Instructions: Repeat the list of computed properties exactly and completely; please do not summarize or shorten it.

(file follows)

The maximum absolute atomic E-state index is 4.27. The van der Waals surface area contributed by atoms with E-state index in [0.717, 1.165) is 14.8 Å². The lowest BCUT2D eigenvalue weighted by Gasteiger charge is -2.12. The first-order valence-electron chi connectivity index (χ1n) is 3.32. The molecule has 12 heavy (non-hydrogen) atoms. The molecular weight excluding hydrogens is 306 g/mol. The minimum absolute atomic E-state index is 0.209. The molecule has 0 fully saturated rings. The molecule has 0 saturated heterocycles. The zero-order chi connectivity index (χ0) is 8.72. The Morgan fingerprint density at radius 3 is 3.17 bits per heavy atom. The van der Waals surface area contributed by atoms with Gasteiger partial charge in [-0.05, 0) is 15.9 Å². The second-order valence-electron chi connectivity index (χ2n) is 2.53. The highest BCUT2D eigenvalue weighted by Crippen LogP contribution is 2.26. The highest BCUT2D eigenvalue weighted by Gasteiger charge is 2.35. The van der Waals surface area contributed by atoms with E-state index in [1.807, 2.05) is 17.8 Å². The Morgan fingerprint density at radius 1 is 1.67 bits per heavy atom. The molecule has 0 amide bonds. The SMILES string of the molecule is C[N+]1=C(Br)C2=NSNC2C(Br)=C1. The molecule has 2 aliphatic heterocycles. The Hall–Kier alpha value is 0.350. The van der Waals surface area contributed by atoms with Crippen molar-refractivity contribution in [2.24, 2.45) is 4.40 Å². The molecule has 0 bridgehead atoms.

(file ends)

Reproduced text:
The maximum absolute atomic E-state index is 4.27. The van der Waals surface area contributed by atoms with E-state index in [0.717, 1.165) is 14.8 Å². The lowest BCUT2D eigenvalue weighted by Gasteiger charge is -2.12. The first-order valence-electron chi connectivity index (χ1n) is 3.32. The molecule has 12 heavy (non-hydrogen) atoms. The molecular weight excluding hydrogens is 306 g/mol. The minimum absolute atomic E-state index is 0.209. The molecule has 0 fully saturated rings. The molecule has 0 saturated heterocycles. The zero-order chi connectivity index (χ0) is 8.72. The Morgan fingerprint density at radius 3 is 3.17 bits per heavy atom. The van der Waals surface area contributed by atoms with Gasteiger partial charge in [-0.05, 0) is 15.9 Å². The second-order valence-electron chi connectivity index (χ2n) is 2.53. The highest BCUT2D eigenvalue weighted by Crippen LogP contribution is 2.26. The highest BCUT2D eigenvalue weighted by Gasteiger charge is 2.35. The van der Waals surface area contributed by atoms with E-state index in [1.807, 2.05) is 17.8 Å². The Morgan fingerprint density at radius 1 is 1.67 bits per heavy atom. The molecule has 0 amide bonds. The SMILES string of the molecule is C[N+]1=C(Br)C2=NSNC2C(Br)=C1. The molecule has 2 aliphatic heterocycles. The Hall–Kier alpha value is 0.350. The van der Waals surface area contributed by atoms with Crippen molar-refractivity contribution in [2.24, 2.45) is 4.40 Å². The molecule has 0 bridgehead atoms.